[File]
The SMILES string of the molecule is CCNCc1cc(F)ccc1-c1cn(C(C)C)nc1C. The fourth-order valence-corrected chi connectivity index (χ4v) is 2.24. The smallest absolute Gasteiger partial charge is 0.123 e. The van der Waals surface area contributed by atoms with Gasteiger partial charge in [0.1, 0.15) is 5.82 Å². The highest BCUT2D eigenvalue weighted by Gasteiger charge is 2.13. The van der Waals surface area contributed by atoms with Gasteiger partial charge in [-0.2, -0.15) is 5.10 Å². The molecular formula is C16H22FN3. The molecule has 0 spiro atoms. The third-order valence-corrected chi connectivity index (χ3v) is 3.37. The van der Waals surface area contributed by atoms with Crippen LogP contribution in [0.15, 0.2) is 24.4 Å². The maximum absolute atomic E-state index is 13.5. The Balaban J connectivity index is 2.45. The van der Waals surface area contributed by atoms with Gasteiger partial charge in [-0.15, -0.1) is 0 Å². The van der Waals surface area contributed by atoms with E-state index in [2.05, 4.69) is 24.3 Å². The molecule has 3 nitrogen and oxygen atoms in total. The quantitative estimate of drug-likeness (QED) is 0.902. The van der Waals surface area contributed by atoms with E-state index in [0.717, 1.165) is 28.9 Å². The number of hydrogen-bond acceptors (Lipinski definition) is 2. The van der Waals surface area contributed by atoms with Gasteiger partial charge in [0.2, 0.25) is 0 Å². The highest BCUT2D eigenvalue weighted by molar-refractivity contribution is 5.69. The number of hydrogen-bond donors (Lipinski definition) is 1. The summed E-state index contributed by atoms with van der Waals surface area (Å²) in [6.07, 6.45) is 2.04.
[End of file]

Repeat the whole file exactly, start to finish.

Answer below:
The SMILES string of the molecule is CCNCc1cc(F)ccc1-c1cn(C(C)C)nc1C. The fourth-order valence-corrected chi connectivity index (χ4v) is 2.24. The smallest absolute Gasteiger partial charge is 0.123 e. The van der Waals surface area contributed by atoms with Gasteiger partial charge in [0.1, 0.15) is 5.82 Å². The highest BCUT2D eigenvalue weighted by Gasteiger charge is 2.13. The van der Waals surface area contributed by atoms with Gasteiger partial charge in [-0.2, -0.15) is 5.10 Å². The molecular formula is C16H22FN3. The molecule has 0 spiro atoms. The third-order valence-corrected chi connectivity index (χ3v) is 3.37. The van der Waals surface area contributed by atoms with Crippen LogP contribution in [0.15, 0.2) is 24.4 Å². The maximum absolute atomic E-state index is 13.5. The Balaban J connectivity index is 2.45. The van der Waals surface area contributed by atoms with Gasteiger partial charge in [-0.15, -0.1) is 0 Å². The van der Waals surface area contributed by atoms with E-state index in [2.05, 4.69) is 24.3 Å². The molecule has 3 nitrogen and oxygen atoms in total. The quantitative estimate of drug-likeness (QED) is 0.902. The van der Waals surface area contributed by atoms with E-state index in [0.717, 1.165) is 28.9 Å². The number of hydrogen-bond acceptors (Lipinski definition) is 2. The van der Waals surface area contributed by atoms with Gasteiger partial charge in [0.2, 0.25) is 0 Å². The highest BCUT2D eigenvalue weighted by molar-refractivity contribution is 5.69. The number of hydrogen-bond donors (Lipinski definition) is 1. The summed E-state index contributed by atoms with van der Waals surface area (Å²) in [6.07, 6.45) is 2.04.